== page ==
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02 March 2014 Issue 0309 Register to receive our free e-newspaper by email each week Advanced Search
Education Under Attack 2014
NEWS: Our correspondents worldwide report
Eugene Vorotnikov

The Russian government has designed a new set of rules to combat fake dissertations and degrees. The move is in accordance with a recent order by Prime Minister Dmitry Medvedev after a series of scandals that exposed well-known politicians, businessmen and officials who illegally received degrees from prestigious Russian universities.

The European Union Parliament last week supported draft rules that will offer non-European international students and researchers improved living and working conditions. The aim is to boost the ability of member countries to attract the world's finest minds.
Ashraf Khaled

A decision by an Egyptian court last week reinstating police guards at public universities has drawn mixed responses, just before academic institutions were due to resume classes. The court order came more than three years after police guards were removed from universities and replaced by civilian security guards.
Michael Gardner

Leaked pay statistics showing drastic increases in the salaries of university leaders have caused an uproar in the German state of North Rhine-Westphalia. The disclosure comes while universities and the state government are squabbling over new higher education legislation.
Wagdy Sawahel

Egypt has inaugurated an observatory for monitoring progress in science, technology and innovation, as part of its efforts to promote the development of a knowledge-based economy through higher education and research reform.
William Patrick Leonard

Due to cuts in public subsidy of higher education in the United States there is an increasing problem of oversupply of PhD students. Several solutions have been suggested, but cutting admissions to PhD courses seems a sensible short-term option.
Stephen Wilkins

It is commonly assumed that English will be the language of transnational higher education, but several institutions deliver transnational programmes in other languages, including Mandarin and Spanish. These are likely to increase in the future, but more likely on a regional rather than a global basis.
Miguel Roberg

Many universities are vying for Chinese students, but the most successful are those that engage directly with potential students through social media platforms, answering specific questions rather than simply pushing out information to students.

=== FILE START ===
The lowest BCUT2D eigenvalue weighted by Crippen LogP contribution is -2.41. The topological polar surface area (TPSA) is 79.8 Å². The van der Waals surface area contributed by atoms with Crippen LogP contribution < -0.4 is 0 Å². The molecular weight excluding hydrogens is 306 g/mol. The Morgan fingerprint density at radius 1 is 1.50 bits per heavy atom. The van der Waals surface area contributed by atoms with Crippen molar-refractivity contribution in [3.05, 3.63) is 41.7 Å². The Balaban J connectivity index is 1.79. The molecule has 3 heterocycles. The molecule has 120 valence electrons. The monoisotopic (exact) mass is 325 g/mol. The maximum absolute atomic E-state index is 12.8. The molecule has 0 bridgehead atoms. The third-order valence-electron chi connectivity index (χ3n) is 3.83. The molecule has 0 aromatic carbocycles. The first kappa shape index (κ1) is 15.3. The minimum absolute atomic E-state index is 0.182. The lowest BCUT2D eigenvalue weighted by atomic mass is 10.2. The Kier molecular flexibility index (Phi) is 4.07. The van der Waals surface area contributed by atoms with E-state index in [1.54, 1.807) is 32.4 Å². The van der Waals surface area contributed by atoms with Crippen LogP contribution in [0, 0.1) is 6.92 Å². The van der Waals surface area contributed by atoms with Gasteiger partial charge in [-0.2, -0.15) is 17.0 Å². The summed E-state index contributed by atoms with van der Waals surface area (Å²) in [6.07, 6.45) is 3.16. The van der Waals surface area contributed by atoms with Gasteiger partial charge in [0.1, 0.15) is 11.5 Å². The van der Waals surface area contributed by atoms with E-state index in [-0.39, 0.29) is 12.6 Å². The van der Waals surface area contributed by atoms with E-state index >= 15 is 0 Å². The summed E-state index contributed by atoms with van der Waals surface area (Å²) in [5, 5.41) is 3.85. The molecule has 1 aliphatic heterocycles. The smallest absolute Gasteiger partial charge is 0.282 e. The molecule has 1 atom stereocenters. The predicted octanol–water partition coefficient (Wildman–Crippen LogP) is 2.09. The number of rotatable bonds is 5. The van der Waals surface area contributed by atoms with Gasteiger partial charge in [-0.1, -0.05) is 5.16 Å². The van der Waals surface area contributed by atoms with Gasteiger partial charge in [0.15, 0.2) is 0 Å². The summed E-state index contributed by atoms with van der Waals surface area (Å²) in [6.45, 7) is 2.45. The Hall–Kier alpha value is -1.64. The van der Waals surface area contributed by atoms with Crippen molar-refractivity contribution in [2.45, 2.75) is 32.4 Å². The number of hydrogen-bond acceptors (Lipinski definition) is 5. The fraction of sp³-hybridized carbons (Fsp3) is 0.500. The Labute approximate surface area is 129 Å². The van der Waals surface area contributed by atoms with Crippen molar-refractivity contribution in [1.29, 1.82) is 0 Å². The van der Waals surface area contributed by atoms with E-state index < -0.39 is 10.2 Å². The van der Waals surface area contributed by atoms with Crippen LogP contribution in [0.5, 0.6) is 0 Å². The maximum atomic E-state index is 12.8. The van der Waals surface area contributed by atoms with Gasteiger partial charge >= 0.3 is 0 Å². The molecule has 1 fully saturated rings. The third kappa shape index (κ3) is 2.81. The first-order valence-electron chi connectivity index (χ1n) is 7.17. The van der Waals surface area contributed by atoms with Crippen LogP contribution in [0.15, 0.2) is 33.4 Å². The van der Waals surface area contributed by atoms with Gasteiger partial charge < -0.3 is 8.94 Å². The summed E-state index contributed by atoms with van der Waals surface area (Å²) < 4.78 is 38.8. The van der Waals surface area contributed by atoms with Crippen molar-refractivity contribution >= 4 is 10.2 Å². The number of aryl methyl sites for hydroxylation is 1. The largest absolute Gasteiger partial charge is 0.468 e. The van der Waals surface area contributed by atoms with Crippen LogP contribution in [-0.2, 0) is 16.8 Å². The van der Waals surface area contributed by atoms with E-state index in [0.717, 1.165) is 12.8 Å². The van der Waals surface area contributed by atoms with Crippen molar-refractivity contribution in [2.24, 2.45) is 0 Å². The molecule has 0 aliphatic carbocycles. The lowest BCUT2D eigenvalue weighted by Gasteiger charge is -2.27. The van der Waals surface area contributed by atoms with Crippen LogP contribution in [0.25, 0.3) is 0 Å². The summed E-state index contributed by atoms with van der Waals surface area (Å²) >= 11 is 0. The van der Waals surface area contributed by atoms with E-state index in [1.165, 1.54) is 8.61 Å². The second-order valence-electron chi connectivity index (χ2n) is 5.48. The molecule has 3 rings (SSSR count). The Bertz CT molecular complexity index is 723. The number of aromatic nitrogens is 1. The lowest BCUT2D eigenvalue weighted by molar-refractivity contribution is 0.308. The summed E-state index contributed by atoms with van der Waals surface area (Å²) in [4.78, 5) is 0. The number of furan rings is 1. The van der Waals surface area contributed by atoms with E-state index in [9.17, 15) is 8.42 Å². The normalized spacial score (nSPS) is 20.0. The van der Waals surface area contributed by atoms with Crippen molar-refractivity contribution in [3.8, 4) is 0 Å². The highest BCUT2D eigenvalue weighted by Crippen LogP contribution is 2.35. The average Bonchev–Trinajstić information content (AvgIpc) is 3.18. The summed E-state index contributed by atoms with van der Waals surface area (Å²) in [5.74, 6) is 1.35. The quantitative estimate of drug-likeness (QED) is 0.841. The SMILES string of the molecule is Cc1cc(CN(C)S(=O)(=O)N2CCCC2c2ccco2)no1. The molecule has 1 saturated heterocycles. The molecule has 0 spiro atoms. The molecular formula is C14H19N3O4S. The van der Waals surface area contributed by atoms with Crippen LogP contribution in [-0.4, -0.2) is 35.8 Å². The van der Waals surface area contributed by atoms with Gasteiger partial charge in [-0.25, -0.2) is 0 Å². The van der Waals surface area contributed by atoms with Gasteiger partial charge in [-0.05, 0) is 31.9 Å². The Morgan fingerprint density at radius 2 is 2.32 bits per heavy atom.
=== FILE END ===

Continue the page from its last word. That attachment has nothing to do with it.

Andee Jones

Censorship of critical voices in academia can take various forms, including social exclusion, which can literally make people sick.
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As opposition lawmakers in Ukraine continue their purge of government officials, one ouster causing particular glee is that of the minister of education and science, Dmytro Tabachnyk, writes Daisy Sindelar for Radio Free Europe Radio Liberty.

A brochure for the University of Michigan features a vision of multicultural harmony, with a group of students from different racial backgrounds sitting on a verdant lawn, smiling and conversing. The scene at the undergraduate library one night last week was quite different, writes Tanzina Vega for The New York Times.

The indictment in Egypt of a well-known professor on charges of espionage has sparked new concerns about academic freedom. The government is carrying out a widespread crackdown on the Muslim Brotherhood, the Islamist group that until last year governed the country. Some political scientists say they can no longer speak freely for fear of being accused of supporting the Brotherhood, writes Ursula Lindsey for The Chronicle of Higher Education.

Most people who have attended grade 12 graduation ceremonies or spent time on university campuses in Vancouver or Toronto have seen the signs. But some may still be surprised by a study by Statistics Canada, Garnett Picot and Feng Hou verifying that young Canadians with immigrant backgrounds are almost twice as likely to go to university as students whose parents were born in Canada, writes Douglas Todd for Vancouver Sun.

Controversial plans to create a Stephen Hawking professorship at the University of Cambridge have been passed, despite concerns over the salary that will be paid, writes Jack Grove for Times Higher Education.
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